Last week, I took a trip to Puerto Rico for my birthday. This was one of the few trips this year in which it was all for pleasure—no work involved. I wanted to get the most out of my vacation, which can be hard for an entrepreneur like me. It seems like I am always working since I am a one-woman-show, and even though I am a Work Life Management enthusiast, I, too, get caught up in overworking. It is important that I remember the importance of balance and boundaries even for myself.
I’ve been writing a Work Life Manifesto that I hope to release this Fall. In it, I will be discussing many Work Life instances and giving tips and techniques on how to appropriately manage and balance all that is on your plate. I wanted to share with you a little excerpt from the book as it relates to getting the most out of your getaway while balancing appropriately.
Here are 5 Ways to Utilize Work Life Management While on Vacation:
Having an email auto-responder that alerts people who email you that you are out of town and away from your computer will allow people to know that you are unavailable. Make sure to set this up before you leave and list the dates you will be unavailable. Please stress that you will not be returning emails until a specific date, and have another person people can contact in case of emergencies. If you don’t have an alternate person for them to reach, make sure you indicate that their email will not be responded to until you return. This sets up boundaries for you while you are on vacation and helps manage expectations on their end. Do not reply to any emails while you are away—this is your vacation. Work can wait until you get back. I promise! (On my most recent vacation, I did not respond to any emails while I was away. I took a chunk of time once I returned to respond. This made me truly enjoy my vacation and be in the moment).
If you are on social media for work reasons, or you are checking your email (you can check it, but don’t reply!), have a time limit. For me, that was 30 minutes tops per day. I limited my tweeting and social engagement, and I am so glad I did because I was able to fully enjoy myself. I was on my laptop for the whole four day trip for about an hour total, and most of that was during my down time (after hours, before bed) catching up on other blogs or reading gossip blogs. No work was involved. It was a very freeing experience. If you are traveling with others, make sure that you all help each other be accountable to these time limits. Your vacation is for you to enjoy, and not be online.
Know what can wait
I know we’d like to think that all business needs our attention right that second, but it doesn’t. Know what can wait and how to organize. For instance, when I received an email that I knew needed my attention, I “starred” it so that when I got back to my normal routine, it would get my attention first. I also kept a phone log on my notepad on my phone of calls that I needed to return once I got back. I didn’t make any calls on my trip that wasn’t related to my vacation experience. Again, this takes a lot of commitment but can be done. And I can truly say I was able to “log-off” and enjoy my vacation.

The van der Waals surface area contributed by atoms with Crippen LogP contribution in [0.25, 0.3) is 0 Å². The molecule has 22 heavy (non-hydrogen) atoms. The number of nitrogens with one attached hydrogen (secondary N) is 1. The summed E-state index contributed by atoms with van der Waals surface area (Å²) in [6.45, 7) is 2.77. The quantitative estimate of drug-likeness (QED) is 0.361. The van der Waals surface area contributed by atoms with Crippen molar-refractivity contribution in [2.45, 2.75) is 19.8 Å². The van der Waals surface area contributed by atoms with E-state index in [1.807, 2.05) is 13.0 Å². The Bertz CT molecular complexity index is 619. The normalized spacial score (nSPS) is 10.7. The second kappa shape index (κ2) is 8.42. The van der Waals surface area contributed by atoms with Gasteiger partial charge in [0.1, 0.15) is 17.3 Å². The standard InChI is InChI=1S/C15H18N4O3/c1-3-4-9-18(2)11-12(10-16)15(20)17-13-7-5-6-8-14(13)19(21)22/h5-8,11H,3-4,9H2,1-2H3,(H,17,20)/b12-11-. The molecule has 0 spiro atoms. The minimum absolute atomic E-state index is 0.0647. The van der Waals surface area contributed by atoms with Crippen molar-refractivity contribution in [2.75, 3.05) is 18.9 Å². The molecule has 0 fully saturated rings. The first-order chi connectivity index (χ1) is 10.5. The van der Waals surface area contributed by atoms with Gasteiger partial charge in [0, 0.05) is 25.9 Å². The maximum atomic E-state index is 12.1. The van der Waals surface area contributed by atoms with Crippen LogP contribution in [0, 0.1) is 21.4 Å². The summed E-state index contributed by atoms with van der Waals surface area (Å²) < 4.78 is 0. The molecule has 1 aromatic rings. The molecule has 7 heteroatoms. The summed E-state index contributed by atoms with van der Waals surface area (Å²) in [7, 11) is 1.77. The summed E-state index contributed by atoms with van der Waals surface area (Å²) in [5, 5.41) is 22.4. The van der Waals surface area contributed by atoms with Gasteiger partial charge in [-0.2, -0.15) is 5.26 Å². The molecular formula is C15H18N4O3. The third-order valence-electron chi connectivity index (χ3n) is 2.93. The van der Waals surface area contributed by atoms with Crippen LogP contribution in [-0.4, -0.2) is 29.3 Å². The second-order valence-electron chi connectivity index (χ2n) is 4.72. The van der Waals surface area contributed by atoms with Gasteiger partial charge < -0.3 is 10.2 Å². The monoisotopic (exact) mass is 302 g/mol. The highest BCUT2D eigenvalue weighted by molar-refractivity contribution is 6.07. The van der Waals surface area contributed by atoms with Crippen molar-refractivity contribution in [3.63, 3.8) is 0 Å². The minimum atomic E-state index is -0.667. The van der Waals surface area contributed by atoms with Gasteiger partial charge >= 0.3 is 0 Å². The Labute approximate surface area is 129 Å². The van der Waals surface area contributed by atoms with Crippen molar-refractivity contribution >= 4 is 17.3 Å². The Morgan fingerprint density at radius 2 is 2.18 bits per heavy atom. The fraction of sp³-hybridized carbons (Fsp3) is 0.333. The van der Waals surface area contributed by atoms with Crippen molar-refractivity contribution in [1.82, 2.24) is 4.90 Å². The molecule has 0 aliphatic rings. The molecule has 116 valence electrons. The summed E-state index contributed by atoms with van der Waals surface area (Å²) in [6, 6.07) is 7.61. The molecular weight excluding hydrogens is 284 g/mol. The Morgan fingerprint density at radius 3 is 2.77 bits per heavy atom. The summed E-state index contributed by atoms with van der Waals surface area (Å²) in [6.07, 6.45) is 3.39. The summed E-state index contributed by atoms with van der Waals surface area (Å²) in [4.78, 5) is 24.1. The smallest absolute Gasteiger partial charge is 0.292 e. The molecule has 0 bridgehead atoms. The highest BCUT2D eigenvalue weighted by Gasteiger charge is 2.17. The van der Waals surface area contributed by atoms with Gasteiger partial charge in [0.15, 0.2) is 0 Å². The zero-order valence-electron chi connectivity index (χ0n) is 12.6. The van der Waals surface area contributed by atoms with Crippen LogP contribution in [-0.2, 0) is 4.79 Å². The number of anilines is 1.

Be engaged and present
I always have my phone in my hand, I must admit. But during this vacation, I tried my best to keep my phone use at a minimum. During dinner, I made sure to enjoy my meals phone free (after I took photos of it of course), and I tried to not take pictures and tweet everything I was doing, as to not spoil the moment. This for me was hard, but I persevered. I kept thinking to myself, “when will I ever get this moment again?” or “when will I be able to truly have a work-free vacation like this” and “it’s my birthday, I want to make it one to remember”—doing so helped me be engaged, present, and in the moment. Not taking it for granted gave me the power to truly appreciate the time away.
This is sometimes the hardest part because we are always working. But simply allowing yourself to relax while you are on vacation is an important step in Work Life Management. Try to turn off your work mind—the project you are working on, your to-do list, etc. A vacation is a healthy way to “turn off” so you can get rejuvenated and refocused. Make sure if you have children that you have dependable and firm caretaker plans for your child, so that you can truly enjoy your experience. Of course things may come up that are beyond your control, but don’t let that take away too much from your enjoyment.
Vacations are taken for you to enjoy them, not to work (unless it’s a working vacation, something I will discuss later). I hope these five tips help you make the most out of your getaway.
I think the time limit rule is a great idea. It find myself saying I am going to just check email or social media and then the next thing you know an hour has passed. Committing to a certain amount of time to check-in, ensures that you really enjoy your vacation. Most things can wait. Great post!
The Cubicle Chick says
Amen, Zena. I’ve found that by using time management apps or an alarm or buzzer to go off to remind you that your time is up works for me. Thanks for commenting.